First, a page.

Author: Eva Smeele
My Balkan Cultural Tour
 

My Balkan Cultural Tour

Author: Eva Smeele
Feb 20. 2017.
Via Dinarica,   Hiking
Prenj, Bosnia and Herzegovina
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Friday, July 1st, 2016, and I’m now two weeks on the Via Dinarica mega trail. Two weeks surrounded by mountains, flowers, cattle and flies. I try to stick rigidly to the Via Dinarica Trail, but sometimes the weather, the conditions of the route, or people change my plans.

During those first two weeks I saw more animals than people, but the few people I met set the tone for the rest of my journey. They showed me hospitality goes further than inviting someone in and offering them a cup of coffee; it’s more than just a gesture, it’s about making someone feel welcome. People were curious, surprised and impressed. I literally walked into their lives and they opened their doors, their arms and sometimes even their hearts. And so did I. That’s how I ended up spending just as much time drinking coffee as I did solo-hiking (in local languages, the word for solo is ‘sama’).

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After crossing several borders, I realized that every country on the Via Dinarica has its own typical expressions and behavior, its own characteristics and its own identity. In Bosnia and Herzegovina each mountain chain has its own microclimate with its own unpredictable features. It’s diverse and intense. Everything. And the most exceptional cultural characteristic of all is a sense of time slowing down. ˝Polako, polako,˝  (“Slowly, slowly”) is what I’ve learned in Bosnia and Herzegovina. “Take your time, relax! Drink your coffee”… At first I thought it was my lack of ‘polakoness’ that had people telling me to slow down, but it turned out, it was just a cultural metaphor for a lifestyle in general.

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Once I got to Croatia, there was a different cultural matter at hand. The ‘take it easy’ attitude was supplanted by constant warnings of a potential disaster or ‘katastrofa’. There were always long and descriptive explanations as to why a disaster may occur. But despite the constant prospect of imminent disaster, Croatians also like to take their time drinking coffee with friends and family. Another curious cultural practice in Croatia is that they start hiking after work, preferably when it’s already dark. Their destination is not a spectacular peak, but a cozy mountain hut where they spent the rest of the night with a bunch of friends, eating and drinking. And singing!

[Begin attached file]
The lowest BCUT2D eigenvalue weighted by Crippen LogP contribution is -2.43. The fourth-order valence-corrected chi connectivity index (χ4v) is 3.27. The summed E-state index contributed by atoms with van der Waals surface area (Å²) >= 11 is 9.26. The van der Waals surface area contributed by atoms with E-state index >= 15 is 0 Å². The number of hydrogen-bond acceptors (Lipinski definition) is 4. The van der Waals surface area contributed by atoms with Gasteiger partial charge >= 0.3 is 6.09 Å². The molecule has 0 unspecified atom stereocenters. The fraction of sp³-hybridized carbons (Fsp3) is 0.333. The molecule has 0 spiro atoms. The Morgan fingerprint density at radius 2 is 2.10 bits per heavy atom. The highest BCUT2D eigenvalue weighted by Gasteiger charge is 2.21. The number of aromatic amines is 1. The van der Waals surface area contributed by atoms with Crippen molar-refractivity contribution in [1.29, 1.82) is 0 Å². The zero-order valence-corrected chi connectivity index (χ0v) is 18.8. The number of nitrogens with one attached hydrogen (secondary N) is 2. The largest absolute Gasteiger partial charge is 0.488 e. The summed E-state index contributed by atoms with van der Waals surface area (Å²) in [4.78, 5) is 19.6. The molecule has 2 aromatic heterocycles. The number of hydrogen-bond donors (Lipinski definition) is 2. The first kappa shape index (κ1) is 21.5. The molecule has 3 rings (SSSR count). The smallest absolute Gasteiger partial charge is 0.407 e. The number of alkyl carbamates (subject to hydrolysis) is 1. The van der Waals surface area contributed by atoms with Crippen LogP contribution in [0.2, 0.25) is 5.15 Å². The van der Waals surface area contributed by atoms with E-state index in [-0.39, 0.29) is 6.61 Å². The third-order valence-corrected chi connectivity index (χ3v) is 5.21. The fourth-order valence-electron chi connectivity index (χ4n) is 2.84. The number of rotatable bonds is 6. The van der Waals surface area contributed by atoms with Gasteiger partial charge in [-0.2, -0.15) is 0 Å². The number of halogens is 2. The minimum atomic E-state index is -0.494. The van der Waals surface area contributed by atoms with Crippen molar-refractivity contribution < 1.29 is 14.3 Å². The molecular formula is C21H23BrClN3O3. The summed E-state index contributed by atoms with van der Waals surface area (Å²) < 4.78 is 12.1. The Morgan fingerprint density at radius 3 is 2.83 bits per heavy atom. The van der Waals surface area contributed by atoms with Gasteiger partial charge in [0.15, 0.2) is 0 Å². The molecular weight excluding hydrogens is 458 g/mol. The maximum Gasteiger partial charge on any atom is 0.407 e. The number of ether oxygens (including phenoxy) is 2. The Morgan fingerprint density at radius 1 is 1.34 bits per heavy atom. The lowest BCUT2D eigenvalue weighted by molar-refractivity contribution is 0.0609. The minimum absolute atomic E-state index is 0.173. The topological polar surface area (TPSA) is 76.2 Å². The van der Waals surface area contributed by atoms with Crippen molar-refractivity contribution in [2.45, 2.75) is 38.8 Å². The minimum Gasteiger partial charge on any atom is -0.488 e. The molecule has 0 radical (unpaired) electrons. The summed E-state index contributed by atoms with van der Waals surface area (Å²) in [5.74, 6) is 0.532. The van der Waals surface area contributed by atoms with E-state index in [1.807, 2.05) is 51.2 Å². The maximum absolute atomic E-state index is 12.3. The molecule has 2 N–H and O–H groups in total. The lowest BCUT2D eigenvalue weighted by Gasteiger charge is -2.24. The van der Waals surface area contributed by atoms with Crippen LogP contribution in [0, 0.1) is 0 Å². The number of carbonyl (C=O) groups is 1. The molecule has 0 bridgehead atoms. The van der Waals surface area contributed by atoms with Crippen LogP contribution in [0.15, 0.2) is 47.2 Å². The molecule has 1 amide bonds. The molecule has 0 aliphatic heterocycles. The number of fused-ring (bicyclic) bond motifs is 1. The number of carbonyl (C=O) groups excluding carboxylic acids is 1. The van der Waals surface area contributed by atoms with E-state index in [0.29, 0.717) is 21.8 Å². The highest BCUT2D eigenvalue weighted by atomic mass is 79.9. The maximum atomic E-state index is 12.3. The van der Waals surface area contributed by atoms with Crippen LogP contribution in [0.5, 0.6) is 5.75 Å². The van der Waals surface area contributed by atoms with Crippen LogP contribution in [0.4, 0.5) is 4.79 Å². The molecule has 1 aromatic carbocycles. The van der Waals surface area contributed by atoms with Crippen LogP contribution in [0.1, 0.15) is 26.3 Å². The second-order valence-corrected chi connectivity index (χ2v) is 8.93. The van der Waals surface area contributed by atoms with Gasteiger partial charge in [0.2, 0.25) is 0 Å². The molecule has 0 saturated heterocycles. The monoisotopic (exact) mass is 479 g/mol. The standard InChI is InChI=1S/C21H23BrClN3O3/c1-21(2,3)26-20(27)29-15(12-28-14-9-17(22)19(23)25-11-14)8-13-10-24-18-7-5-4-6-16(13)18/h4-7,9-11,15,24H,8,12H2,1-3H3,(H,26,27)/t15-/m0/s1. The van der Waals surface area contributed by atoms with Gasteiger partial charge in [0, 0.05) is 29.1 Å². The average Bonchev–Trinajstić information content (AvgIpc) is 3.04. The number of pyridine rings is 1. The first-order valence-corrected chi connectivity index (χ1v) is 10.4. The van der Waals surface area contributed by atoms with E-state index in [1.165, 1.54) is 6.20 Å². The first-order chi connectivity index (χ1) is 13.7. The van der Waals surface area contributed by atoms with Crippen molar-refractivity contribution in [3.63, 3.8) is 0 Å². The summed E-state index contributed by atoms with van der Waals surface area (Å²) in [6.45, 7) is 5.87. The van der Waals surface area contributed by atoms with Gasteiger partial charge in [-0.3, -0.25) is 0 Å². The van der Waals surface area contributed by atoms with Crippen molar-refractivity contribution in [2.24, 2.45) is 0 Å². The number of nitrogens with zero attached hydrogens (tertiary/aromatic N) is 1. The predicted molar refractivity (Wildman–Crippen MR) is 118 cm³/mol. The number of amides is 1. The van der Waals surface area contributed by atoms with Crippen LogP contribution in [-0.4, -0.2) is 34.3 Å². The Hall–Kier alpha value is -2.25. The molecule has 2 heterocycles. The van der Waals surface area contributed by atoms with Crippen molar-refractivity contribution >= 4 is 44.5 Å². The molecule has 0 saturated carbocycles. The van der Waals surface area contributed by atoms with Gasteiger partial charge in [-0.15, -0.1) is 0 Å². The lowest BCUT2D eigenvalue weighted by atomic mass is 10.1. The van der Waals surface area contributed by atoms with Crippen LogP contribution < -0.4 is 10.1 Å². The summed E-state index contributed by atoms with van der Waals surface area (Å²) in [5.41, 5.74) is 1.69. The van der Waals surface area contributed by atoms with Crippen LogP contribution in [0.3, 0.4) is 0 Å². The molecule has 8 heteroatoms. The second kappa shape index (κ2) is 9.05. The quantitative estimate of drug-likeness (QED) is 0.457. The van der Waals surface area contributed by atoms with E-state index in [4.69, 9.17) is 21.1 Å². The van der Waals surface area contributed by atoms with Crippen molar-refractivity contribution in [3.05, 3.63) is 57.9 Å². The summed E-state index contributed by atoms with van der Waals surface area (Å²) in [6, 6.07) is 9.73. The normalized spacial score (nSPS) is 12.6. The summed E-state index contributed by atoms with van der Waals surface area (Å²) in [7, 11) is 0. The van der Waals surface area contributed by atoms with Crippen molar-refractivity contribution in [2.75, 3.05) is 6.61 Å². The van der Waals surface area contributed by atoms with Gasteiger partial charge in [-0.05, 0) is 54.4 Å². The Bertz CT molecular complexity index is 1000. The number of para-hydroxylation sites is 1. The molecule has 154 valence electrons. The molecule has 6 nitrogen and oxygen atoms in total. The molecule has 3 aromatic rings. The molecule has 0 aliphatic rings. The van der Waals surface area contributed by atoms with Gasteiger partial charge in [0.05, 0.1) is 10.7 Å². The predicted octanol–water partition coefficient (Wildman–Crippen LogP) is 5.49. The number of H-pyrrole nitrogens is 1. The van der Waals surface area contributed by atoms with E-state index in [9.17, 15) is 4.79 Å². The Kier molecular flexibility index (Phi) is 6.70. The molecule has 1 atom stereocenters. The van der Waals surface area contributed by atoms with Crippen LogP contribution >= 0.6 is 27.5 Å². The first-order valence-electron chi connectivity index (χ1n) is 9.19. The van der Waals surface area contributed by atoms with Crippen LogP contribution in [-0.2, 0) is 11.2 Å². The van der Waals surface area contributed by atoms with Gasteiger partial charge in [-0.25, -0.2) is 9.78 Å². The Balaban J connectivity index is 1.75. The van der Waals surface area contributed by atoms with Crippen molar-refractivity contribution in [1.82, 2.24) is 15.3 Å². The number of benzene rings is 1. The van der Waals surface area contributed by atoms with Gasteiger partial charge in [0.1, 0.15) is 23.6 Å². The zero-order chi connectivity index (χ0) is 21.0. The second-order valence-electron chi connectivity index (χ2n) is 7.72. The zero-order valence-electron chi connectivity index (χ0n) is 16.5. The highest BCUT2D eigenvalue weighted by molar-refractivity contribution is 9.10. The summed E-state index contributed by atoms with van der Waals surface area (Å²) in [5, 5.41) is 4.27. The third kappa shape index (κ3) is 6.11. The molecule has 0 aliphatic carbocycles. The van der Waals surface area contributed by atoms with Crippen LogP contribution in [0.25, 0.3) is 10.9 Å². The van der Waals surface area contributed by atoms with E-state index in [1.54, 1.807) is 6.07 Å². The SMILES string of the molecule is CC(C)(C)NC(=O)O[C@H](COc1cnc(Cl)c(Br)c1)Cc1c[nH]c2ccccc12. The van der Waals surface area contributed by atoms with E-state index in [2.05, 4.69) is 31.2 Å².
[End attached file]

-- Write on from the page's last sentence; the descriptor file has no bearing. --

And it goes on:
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In Slovenia it was the consistency that struck me. There is, for example, a church on pretty much every hilltop, usually with a top-register right next to it. Slovenians run up to a mountain before breakfast, sign the register, drink a cup of tea and sprint back down to pick up their daily routine. Surprisingly punctual, and predictable.

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The mountains in Albania were covered with flowers and therefore Albania has a huge population of flies that terrorize the mountains. In Slovenia, bears eat from the bins and in Bosnia and Herzegovina it’s not the bears or the flies that you should fear but the dogs… I believe that Montenegro has more sheep than people and Croatia is the most popular country among puh, dormice. If it’s not the night-hikers, it’s definitely the puh who are partying all night long.

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But there are also commonalities throughout the Balkans. The importance of spending time with friends and family, sharing food, drinking good coffee and bringing domestic rakija to special occasions. The slippers (papuče) for guests to wear inside the house, the question of what horoscope sign you are (with the understanding nod after your answer) and the unshakable belief that it's ‘no good’ to travel alone. “Sama?!”

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Yes, I hike all on my own. In the mountains. And no, it’s not scary. It doesn’t mean that I’m never afraid, but I don’t feel safer when I travel with a man or a dog by my side. The reality is that even when you’re with two girls, people still ask if you are alone I gave up explaining and immersed myself in the local traditions and customs. I opened up and learned to let go. Good company is when you can be your own silly-self while with others. And feeling welcome is, I think, the first step to getting there.

 

 


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